Out and about in late February

The big kapok tree in Safety Harbor was blooming in late February. Much earlier than last year. I was driving by and saw the moon going down behind it so I had to pull over and snap a few.

After leaving the kapok tree I decided to swing by the fishing pier for a quick walk. There were a few manatees coming up for air.

A female lesser scaup cruising by.

I saw this osprey fishing for breakfast far out in the bay. He pulled up a big one and as he was flying away he dropped it. I was hoping he would try for another fish but he just flew over my head and far out of sight. Maybe he was embarrassed.

One day I was coming home and saw two red faces pop up from a pond in my neighborhood. They were hanging out along the golf course. I have since seen them several times but not since late February. I’m thinking maybe they are nesting but I couldn’t find them anywhere.

There’s a fenced in section of woods at the end of my street and when I’m out walking I always look down this open spot, thinking I’ll never see anything in here but it’s a pretty spot. One morning I could just make out 2 deer in between the trees.

Foggy morning at the piers

At the end of December I woke up and peeked out the window. It was really foggy so I got ready quickly and headed out the door. I love it when it’s foggy. I stopped by the nearby fishing pier early that morning and could not see across the bay. I could barely make out the end of the pier.

I noticed these strands of oyster shells hanging under the pier and looked them up when I got back home. These are VOG’s (vertical oyster gardens). The water around the shore of Safety Harbor and Oldsmar (which is Old Tampa Bay) was found to be the least healthy in all of the Tampa Bay. Not surprised. There’s a new Save Our Bay program and the easiest thing to start with was using oysters to filter out the water. One oyster can filter out 50 gallons of water a day. There were a lot of these on the dock and they are encouraging people who live on the water to hang these on their docks as well. It will take several months for the oysters to start to grow on these so I’ll keep an eye out.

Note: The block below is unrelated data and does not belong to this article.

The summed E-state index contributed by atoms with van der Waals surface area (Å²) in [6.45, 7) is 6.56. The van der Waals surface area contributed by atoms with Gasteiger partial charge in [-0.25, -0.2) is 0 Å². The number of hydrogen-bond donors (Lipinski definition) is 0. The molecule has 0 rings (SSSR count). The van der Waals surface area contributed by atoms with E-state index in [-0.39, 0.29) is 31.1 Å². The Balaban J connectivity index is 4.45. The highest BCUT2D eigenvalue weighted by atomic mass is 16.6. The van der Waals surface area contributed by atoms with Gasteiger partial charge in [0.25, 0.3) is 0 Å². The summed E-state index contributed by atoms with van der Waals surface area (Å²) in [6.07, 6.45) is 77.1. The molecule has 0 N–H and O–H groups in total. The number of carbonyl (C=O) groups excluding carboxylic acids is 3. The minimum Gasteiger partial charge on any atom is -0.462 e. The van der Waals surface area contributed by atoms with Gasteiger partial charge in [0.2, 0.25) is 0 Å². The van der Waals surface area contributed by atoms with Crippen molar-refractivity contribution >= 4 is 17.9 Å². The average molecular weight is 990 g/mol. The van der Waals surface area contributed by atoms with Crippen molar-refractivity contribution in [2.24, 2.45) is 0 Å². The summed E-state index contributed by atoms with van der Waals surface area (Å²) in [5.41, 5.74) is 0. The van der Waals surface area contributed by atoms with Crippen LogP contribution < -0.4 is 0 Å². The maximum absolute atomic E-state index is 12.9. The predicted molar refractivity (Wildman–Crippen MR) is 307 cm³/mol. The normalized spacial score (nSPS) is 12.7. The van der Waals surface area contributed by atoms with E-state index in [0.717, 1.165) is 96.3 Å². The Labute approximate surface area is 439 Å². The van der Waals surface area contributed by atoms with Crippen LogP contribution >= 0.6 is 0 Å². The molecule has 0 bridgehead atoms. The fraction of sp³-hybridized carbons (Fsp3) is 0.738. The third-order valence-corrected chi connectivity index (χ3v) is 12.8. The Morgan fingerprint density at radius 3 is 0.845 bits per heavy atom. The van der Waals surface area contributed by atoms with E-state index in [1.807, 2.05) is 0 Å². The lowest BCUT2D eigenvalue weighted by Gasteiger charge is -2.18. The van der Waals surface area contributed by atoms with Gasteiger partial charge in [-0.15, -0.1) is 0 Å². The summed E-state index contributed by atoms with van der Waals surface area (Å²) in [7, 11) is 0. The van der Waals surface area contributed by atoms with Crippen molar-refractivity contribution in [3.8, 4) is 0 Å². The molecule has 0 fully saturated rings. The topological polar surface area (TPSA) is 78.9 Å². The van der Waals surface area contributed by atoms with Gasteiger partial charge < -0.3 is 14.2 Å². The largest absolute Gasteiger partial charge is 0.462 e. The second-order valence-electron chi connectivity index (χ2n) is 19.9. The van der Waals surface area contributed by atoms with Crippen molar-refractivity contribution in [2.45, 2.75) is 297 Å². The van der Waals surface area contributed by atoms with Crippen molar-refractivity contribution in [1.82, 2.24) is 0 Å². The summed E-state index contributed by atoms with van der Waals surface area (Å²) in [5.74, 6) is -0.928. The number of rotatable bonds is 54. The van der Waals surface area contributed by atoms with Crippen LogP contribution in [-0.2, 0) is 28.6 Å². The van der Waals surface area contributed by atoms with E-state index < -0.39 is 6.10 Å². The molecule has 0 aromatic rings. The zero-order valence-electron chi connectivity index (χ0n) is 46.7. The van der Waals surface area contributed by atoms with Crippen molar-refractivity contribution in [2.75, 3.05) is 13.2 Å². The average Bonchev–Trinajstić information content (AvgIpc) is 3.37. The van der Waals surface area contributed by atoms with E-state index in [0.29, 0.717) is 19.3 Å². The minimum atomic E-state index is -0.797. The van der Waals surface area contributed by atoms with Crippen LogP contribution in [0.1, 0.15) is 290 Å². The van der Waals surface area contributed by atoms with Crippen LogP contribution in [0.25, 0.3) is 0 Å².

Next I headed to the Safety Harbor fishing pier since I was close by running errands. It was foggy here as well but that didn’t stop those kayakers from being out.

I saw several manatees coming up for air right next to the dock and was bummed I didn’t have my camera with me but these phone shots turned out okay.

I think the sun was trying to peek out by the time I left.

SkyWatch Friday

Friendship Friday

Things at the marina

Trying to stay off my legs (due to hip bursitis) but not wanting to stay at home, I headed out for the Dunedin marina and fishing pier early one morning in mid-November. I spent the morning just hanging out, sitting on benches watching the activity around the marina. From the shots above, it was pretty quiet that morning.

I did see a manatee cruising around the boats in the marina.

This anhinga was having fish for breakfast.

Some of the birds also hanging around the marina, a green heron and lots of pelicans.

A spotted sandpiper was digging around the exposed muck at the boat ramp.

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Our World Tuesday Graphic

Nice morning at the zoo

Fun animals at Zoo Tampa in late February. The weather was cool so many of the animals were moving around. This was the first time in a long time I’ve seen the bears playing together.

The eagle was stretching and you can see he has part of his wing missing. He was injured out in the wild and lives at the zoo now. The other eagle was sitting high up in the tree looking over the zoo.

The lorikeets were all flirting and preening.

I can’t go to the zoo and not take a ton of manatee pictures.

My Corner of the World

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More from MOTE Aquarium

It’s not often you get this close to a shark.  Above are some of the bigger things under water at MOTE Aquarium in Sarasota.

The Aquarium rehabilitates and houses permanently injured turtles, manatees and dolphins. The turtle above was missing an eye.

We don’t have crocodiles in the Tampa Bay area, at least not yet. They can be found in areas much farther south including the Everglades. I’ve never seen one out in wild. They look very comical, almost like a cartoon.

Pretty flowers in the water at aquarium.